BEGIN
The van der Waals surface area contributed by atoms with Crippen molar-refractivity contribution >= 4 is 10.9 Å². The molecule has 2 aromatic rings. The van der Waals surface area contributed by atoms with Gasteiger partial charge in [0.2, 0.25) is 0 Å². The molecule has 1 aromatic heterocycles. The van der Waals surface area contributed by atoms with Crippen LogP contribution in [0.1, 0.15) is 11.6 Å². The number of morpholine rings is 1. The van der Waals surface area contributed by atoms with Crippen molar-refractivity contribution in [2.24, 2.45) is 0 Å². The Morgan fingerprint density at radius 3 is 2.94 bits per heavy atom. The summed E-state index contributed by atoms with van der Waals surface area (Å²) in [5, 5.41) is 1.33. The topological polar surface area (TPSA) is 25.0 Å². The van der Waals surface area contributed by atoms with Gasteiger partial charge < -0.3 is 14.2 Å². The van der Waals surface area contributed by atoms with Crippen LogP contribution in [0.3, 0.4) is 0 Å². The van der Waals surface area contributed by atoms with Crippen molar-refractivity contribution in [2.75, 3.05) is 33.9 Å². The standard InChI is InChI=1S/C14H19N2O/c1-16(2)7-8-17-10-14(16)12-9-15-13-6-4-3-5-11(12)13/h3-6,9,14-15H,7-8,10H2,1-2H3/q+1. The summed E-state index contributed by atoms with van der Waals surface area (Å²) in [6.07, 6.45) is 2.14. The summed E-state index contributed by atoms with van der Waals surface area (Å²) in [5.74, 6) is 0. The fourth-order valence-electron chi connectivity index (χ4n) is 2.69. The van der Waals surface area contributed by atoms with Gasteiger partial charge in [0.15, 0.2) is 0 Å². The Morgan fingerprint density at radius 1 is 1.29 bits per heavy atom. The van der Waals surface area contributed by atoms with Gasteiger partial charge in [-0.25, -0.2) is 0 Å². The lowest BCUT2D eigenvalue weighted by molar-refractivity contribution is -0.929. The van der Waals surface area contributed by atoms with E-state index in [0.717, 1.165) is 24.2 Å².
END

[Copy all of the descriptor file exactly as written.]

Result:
The van der Waals surface area contributed by atoms with Crippen molar-refractivity contribution >= 4 is 10.9 Å². The molecule has 2 aromatic rings. The van der Waals surface area contributed by atoms with Gasteiger partial charge in [0.2, 0.25) is 0 Å². The molecule has 1 aromatic heterocycles. The van der Waals surface area contributed by atoms with Crippen LogP contribution in [0.1, 0.15) is 11.6 Å². The number of morpholine rings is 1. The van der Waals surface area contributed by atoms with Crippen molar-refractivity contribution in [2.24, 2.45) is 0 Å². The Morgan fingerprint density at radius 3 is 2.94 bits per heavy atom. The summed E-state index contributed by atoms with van der Waals surface area (Å²) in [5, 5.41) is 1.33. The topological polar surface area (TPSA) is 25.0 Å². The van der Waals surface area contributed by atoms with Gasteiger partial charge < -0.3 is 14.2 Å². The van der Waals surface area contributed by atoms with Crippen LogP contribution in [0.3, 0.4) is 0 Å². The van der Waals surface area contributed by atoms with Crippen molar-refractivity contribution in [2.75, 3.05) is 33.9 Å². The standard InChI is InChI=1S/C14H19N2O/c1-16(2)7-8-17-10-14(16)12-9-15-13-6-4-3-5-11(12)13/h3-6,9,14-15H,7-8,10H2,1-2H3/q+1. The summed E-state index contributed by atoms with van der Waals surface area (Å²) in [6.07, 6.45) is 2.14. The summed E-state index contributed by atoms with van der Waals surface area (Å²) in [5.74, 6) is 0. The fourth-order valence-electron chi connectivity index (χ4n) is 2.69. The van der Waals surface area contributed by atoms with Gasteiger partial charge in [0.15, 0.2) is 0 Å². The Morgan fingerprint density at radius 1 is 1.29 bits per heavy atom. The van der Waals surface area contributed by atoms with Gasteiger partial charge in [-0.25, -0.2) is 0 Å². The lowest BCUT2D eigenvalue weighted by molar-refractivity contribution is -0.929. The van der Waals surface area contributed by atoms with E-state index in [0.717, 1.165) is 24.2 Å².